Office life

Never the doctor, always the nurse: the fate of women in post-war Britain

For fans of Ysenda Maxtone Graham’s unique blend of high comedy and shrewd social observation, a new book is cause to leap on to the nearest chair and emit several loud shrieks. Jobs for the Girls is the third in the author’s trilogy on ‘lost worlds of Britain’. These are recent, touchable lost worlds, she stresses in her introduction, ‘still in living memory’, as recalled vividly – and often hilariously – by people who were there in her earlier books, Terms and Conditions, about life in girls’ boarding schools, and British Summertime Begins, on what children from all walks of life got up to in the school holidays. Jobs for

An unquiet life: There’s No Such Thing as an Easy Job, by Kikuko Tsumura, reviewed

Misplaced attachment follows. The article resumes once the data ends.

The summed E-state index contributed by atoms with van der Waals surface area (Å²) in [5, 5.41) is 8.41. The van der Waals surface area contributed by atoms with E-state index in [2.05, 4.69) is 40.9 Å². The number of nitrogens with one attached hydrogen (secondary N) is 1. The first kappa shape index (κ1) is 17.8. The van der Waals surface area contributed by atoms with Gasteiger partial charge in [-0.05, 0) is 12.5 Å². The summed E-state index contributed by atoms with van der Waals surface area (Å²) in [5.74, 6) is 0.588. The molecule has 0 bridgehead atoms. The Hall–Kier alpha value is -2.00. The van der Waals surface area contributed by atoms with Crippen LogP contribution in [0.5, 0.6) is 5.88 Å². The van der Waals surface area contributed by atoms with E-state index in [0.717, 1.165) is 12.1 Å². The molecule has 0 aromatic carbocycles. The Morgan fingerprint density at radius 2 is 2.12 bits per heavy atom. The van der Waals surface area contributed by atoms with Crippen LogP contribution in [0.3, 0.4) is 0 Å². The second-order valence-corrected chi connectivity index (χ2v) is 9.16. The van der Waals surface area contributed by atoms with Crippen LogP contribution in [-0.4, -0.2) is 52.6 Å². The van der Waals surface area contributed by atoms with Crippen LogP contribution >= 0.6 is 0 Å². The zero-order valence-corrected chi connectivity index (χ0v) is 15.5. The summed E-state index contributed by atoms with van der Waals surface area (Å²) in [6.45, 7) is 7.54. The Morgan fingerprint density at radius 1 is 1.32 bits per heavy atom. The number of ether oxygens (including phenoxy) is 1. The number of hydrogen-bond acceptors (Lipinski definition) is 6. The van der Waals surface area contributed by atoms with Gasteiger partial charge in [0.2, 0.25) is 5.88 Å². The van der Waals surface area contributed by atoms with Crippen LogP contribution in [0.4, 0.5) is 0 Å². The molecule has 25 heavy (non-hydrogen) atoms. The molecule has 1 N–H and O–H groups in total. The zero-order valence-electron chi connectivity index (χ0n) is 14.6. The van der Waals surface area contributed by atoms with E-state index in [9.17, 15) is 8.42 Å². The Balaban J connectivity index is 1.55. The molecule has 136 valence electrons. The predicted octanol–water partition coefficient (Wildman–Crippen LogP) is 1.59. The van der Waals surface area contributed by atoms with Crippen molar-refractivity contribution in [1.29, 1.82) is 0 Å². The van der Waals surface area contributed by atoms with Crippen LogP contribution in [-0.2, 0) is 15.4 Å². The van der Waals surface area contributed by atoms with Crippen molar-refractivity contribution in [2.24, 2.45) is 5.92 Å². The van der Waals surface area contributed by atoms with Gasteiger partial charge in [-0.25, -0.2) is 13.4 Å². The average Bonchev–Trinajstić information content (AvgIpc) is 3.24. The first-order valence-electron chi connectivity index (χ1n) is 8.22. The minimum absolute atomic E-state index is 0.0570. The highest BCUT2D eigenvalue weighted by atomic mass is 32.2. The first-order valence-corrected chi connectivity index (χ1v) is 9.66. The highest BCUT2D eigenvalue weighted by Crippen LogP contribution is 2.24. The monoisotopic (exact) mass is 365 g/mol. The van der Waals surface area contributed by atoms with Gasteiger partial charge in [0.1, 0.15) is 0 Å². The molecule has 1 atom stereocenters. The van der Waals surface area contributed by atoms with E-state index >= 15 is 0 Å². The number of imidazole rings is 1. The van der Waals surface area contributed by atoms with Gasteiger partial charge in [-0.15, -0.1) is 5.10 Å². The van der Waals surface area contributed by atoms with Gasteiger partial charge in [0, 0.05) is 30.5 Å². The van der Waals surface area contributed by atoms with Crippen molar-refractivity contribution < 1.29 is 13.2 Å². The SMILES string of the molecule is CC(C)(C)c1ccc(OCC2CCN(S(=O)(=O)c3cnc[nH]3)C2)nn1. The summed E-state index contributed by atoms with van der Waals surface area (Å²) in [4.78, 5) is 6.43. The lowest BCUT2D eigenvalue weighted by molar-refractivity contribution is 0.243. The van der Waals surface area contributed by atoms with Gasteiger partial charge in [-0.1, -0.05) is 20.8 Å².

Kikuko Tsumura is a multi-prizewinning Japanese author whose mischievously deceptive new novel takes us into what purports to be the office world of Tokyo. The routine at first seems familiar, but intriguing disparities emerge: the present is also a foreign country. There’s No Such Thing as an Easy Job gives us the minutiae of everyday working life — but not as we know it. Think Diary of a Nobody without the Pooterish self-regard. Or Nicholson Baker’s Mezzanine, freed from lunchtime restrictions. A burnt-out young woman wants a job without responsibility — no stress, no demands. First up: a surveillance assignment observing a novelist suspected of receiving contraband goods. Via hidden